Our community's Winter Festival is being held this weekend just as the snow is almost gone and the temperature is hitting the mid-50s today. Yesterday's high was 63 degrees F., about 30 degrees above normal. This temporary respite from winter has pushed the snowdrops up. Tomorrow's rainy forecast will no doubt speed them along. These are the generic double-flowered variety growing next to the house's foundation on the south side.
The minute the snow melts the moss is revealed and always brings such a lift to my spirits.
The same with Carex plantaginea (seersucker sedge); being buried for weeks under thirty inches of snow barely slows it down.
But the larger garden views are always depressing at this time of year, mostly because they reveal all the work that will need to be done quickly the minute winter is really over. There are branches of varying sizes all over the garden.
I just picked up the ones that weren't frozen in the snow yesterday afternoon. The driveway is looking all shiny from the snowmelt that is coming off the beds and running down it.
The front garden doesn't look too bad if you ignore all the debris tossed into the landscape from folks driving down the street. Scraps of paper, plastic bottles, cups and disgusting bits are everywhere. I am standing on the path that slopes down to the street. That far white piece of junk is actually in the street gutter.
But the big bad ugly mess is in the back garden. First up is my beautiful dwarf Hamamelis. I have huge Witch Hazel shrubs that are never bothered by rabbits or other garden critters. So I never thought to cage this new shrub before the winter. I paid extra to get an almost full size plant which has now been munched down to a shadow of its former self. The slanted cuts mean this damage was caused by rabbits and the height of the cuts indicate the height of the snow cover when it was attacked. In our new Trumpian world, this is not worth mentioning. But we're gardeners and every little broken branch is worth sighing — if not crying — over.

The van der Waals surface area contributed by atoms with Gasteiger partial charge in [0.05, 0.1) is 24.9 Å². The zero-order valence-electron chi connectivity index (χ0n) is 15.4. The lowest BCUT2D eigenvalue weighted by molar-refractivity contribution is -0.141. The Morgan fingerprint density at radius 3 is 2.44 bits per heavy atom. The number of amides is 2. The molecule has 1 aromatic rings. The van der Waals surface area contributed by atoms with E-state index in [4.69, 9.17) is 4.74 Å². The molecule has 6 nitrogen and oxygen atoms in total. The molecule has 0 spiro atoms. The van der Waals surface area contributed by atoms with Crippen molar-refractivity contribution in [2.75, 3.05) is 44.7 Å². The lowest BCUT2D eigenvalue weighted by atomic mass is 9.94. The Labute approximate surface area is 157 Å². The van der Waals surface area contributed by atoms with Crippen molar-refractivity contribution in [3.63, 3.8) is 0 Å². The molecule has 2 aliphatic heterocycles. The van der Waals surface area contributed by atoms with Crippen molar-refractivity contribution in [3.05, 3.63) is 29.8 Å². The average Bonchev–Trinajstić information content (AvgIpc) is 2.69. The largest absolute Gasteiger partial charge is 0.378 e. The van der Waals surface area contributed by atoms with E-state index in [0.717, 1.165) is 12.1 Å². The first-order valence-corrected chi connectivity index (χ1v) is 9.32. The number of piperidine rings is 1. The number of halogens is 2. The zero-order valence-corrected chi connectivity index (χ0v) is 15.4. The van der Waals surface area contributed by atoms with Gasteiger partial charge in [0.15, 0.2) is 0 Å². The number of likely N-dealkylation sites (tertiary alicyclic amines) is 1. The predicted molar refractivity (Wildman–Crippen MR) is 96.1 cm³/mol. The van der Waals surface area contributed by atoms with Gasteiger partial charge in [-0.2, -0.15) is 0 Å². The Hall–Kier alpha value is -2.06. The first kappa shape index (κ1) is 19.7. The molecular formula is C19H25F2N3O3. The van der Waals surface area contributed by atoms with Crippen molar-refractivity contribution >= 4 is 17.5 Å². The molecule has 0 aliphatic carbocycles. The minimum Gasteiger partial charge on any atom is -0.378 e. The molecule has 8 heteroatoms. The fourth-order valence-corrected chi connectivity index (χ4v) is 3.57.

Last fall Mark and I bagged up more fallen honey locust pods than you can imagine. We knew there would be a few more to deal with come spring.
We were wrong. They are so thick on the ground you would think we were using them as mulch. Our trees used to put out seed pods sporadically but the last few years they have been raining down thickly each autumn. Since all the plants are dormant and underground, I may try to rake a few of these up this afternoon if they aren't still frozen in place.
That's my early, not quite Spring, report. Is it Spring yet where you garden?